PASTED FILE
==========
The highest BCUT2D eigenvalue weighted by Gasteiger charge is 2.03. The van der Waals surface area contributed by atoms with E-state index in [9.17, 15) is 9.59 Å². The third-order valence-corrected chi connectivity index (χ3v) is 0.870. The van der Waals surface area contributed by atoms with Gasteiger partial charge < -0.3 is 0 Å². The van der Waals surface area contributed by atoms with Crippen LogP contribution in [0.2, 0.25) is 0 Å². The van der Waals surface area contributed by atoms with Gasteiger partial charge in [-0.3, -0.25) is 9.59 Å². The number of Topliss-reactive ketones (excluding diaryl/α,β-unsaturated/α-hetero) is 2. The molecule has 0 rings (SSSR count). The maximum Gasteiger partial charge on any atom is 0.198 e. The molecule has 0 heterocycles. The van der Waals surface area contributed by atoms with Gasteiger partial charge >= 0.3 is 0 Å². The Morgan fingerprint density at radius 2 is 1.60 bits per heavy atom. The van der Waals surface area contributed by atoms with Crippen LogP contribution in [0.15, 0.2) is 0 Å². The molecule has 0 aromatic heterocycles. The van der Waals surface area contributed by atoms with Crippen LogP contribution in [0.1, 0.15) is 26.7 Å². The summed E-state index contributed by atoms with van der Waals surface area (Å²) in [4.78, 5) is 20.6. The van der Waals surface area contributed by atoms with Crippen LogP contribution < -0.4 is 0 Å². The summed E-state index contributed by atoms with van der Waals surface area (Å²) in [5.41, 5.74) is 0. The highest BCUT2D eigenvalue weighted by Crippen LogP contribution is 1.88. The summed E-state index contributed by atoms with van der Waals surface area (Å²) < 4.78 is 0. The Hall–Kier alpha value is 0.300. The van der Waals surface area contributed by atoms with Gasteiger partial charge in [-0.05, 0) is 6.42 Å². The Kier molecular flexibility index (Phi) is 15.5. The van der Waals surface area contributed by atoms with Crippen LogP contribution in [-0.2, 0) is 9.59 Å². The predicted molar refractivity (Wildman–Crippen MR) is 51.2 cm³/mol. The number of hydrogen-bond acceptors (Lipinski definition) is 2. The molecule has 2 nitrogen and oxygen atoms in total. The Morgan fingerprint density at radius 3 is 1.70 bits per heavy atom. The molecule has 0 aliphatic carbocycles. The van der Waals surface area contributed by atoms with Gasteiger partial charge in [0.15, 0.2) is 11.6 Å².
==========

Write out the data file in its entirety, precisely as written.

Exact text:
The highest BCUT2D eigenvalue weighted by Gasteiger charge is 2.03. The van der Waals surface area contributed by atoms with E-state index in [9.17, 15) is 9.59 Å². The third-order valence-corrected chi connectivity index (χ3v) is 0.870. The van der Waals surface area contributed by atoms with Gasteiger partial charge < -0.3 is 0 Å². The van der Waals surface area contributed by atoms with Crippen LogP contribution in [0.2, 0.25) is 0 Å². The van der Waals surface area contributed by atoms with Gasteiger partial charge in [-0.3, -0.25) is 9.59 Å². The number of Topliss-reactive ketones (excluding diaryl/α,β-unsaturated/α-hetero) is 2. The molecule has 0 rings (SSSR count). The maximum Gasteiger partial charge on any atom is 0.198 e. The molecule has 0 heterocycles. The van der Waals surface area contributed by atoms with Gasteiger partial charge >= 0.3 is 0 Å². The Morgan fingerprint density at radius 2 is 1.60 bits per heavy atom. The van der Waals surface area contributed by atoms with Crippen LogP contribution in [0.15, 0.2) is 0 Å². The molecule has 0 aromatic heterocycles. The van der Waals surface area contributed by atoms with Crippen LogP contribution in [0.1, 0.15) is 26.7 Å². The summed E-state index contributed by atoms with van der Waals surface area (Å²) in [4.78, 5) is 20.6. The van der Waals surface area contributed by atoms with Crippen LogP contribution < -0.4 is 0 Å². The summed E-state index contributed by atoms with van der Waals surface area (Å²) in [5.41, 5.74) is 0. The highest BCUT2D eigenvalue weighted by Crippen LogP contribution is 1.88. The summed E-state index contributed by atoms with van der Waals surface area (Å²) < 4.78 is 0. The Hall–Kier alpha value is 0.300. The van der Waals surface area contributed by atoms with Gasteiger partial charge in [-0.05, 0) is 6.42 Å². The Kier molecular flexibility index (Phi) is 15.5. The van der Waals surface area contributed by atoms with Crippen LogP contribution in [-0.2, 0) is 9.59 Å². The predicted molar refractivity (Wildman–Crippen MR) is 51.2 cm³/mol. The number of hydrogen-bond acceptors (Lipinski definition) is 2. The molecule has 2 nitrogen and oxygen atoms in total. The Morgan fingerprint density at radius 3 is 1.70 bits per heavy atom. The molecule has 0 aliphatic carbocycles. The van der Waals surface area contributed by atoms with Gasteiger partial charge in [0.15, 0.2) is 11.6 Å².